Thirteen years ago, when my children were 6, 5, 2, and 3 months old, I was staying home full time to care for them. My work was my home and my family, and I took the job very seriously. I changed diapers, meal planned, nursed, napped, played, grocery shopped, washed, dried, organized, and cooked.
One afternoon, out of nowhere, a thought bubbled to the surface of my consciousness. “Run your home like a business.”
At the time, I had no idea what this meant, but it stuck with me. I like listening to ideas that bubble up out of nowhere. In fact, I welcome the bubbling and try very hard to create an inner environment that encourages the bubbling up of ideas. Please, bubble up and make yourself at home! What fun can we create together?
On that day, at home with four small children, up to my elbows in spit-up and sippy cups, spending most of my hours tending to tedious tasks, I shifted how I approached my work.
I decided to brave and began to think of my home like a business.
I created systems, spreadsheets, and strategies to manage the different areas my work required. I took inventory of our pantry on a weekly basis. I mapped out schedules quarterly. I budgeted and shopped. I planned celebrations, holidays, and events with furvor. I put out fires where needed and created space for the things that mattered to me in the context of creating home.
I remember telling my best friend, “I don't know why, but I just feel like this matters for reasons that I don't know about, but one day will. It feels like I'm making a deposit on a future I cannot yet see.” She encouraged me to keep at it, to keep listening, and to be brave as I did work that called to me for reasons that did not make sense at the time.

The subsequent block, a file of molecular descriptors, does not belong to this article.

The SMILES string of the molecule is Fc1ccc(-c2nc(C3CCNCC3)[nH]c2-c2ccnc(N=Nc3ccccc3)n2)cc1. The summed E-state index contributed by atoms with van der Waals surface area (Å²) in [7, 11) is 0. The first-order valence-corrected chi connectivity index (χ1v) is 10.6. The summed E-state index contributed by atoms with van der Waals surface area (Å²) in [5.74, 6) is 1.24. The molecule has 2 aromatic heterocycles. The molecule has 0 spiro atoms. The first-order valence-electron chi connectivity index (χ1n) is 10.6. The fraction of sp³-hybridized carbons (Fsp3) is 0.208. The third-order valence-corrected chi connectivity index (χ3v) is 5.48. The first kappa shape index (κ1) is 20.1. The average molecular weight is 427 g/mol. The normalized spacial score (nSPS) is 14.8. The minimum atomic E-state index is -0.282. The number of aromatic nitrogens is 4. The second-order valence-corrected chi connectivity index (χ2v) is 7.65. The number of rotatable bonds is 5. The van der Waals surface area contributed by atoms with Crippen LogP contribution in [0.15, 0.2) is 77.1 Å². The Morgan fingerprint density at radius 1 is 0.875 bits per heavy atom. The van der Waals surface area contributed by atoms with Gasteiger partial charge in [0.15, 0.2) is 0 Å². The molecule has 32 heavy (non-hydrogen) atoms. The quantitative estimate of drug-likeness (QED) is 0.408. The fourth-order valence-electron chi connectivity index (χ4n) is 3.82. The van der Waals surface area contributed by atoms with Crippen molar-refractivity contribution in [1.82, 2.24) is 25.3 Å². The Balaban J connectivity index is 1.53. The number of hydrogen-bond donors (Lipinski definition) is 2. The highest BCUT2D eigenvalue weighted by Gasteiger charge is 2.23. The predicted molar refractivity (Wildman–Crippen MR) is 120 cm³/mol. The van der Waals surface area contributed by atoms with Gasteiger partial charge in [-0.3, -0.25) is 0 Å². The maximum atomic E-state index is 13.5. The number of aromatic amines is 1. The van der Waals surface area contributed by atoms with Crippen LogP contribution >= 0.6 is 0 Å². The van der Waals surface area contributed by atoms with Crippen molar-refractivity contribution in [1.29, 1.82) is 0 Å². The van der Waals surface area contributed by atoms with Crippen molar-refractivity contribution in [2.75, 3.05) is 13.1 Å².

Fast forward seven years. In the summer of 2016 I moved Hurley House into a retail location. Running a small home business was one thing. Running a brick-and-mortar storefront was another. There were daily plot twists and unforeseen challenges galore, but as I learned the new job I noticed that certain things felt familiar. I realized I had been training for this job for years. My decision to be brave and follow a quiet nudging toward a crazy concept had been preparing me, little by little, for success in my current work.
Bravery can be easy to see in hindsight. A child grown. A business thriving. A relationship out of the woods. An idea fully formed and finished. But in the moment, in the messy middle, choosing to be brave doesn't feel glamorous. It feels tedious, tiring, slow, and sometimes aimless. To take action towards a future not yet fully revealed is risky and requires the kind of bravery that will stay steadfast despite the struggle. But when we lean in and listen, choose to trust our inner knowing, and move forward toward an unformed future that calls to us, a beautiful picture of bravery emerges.
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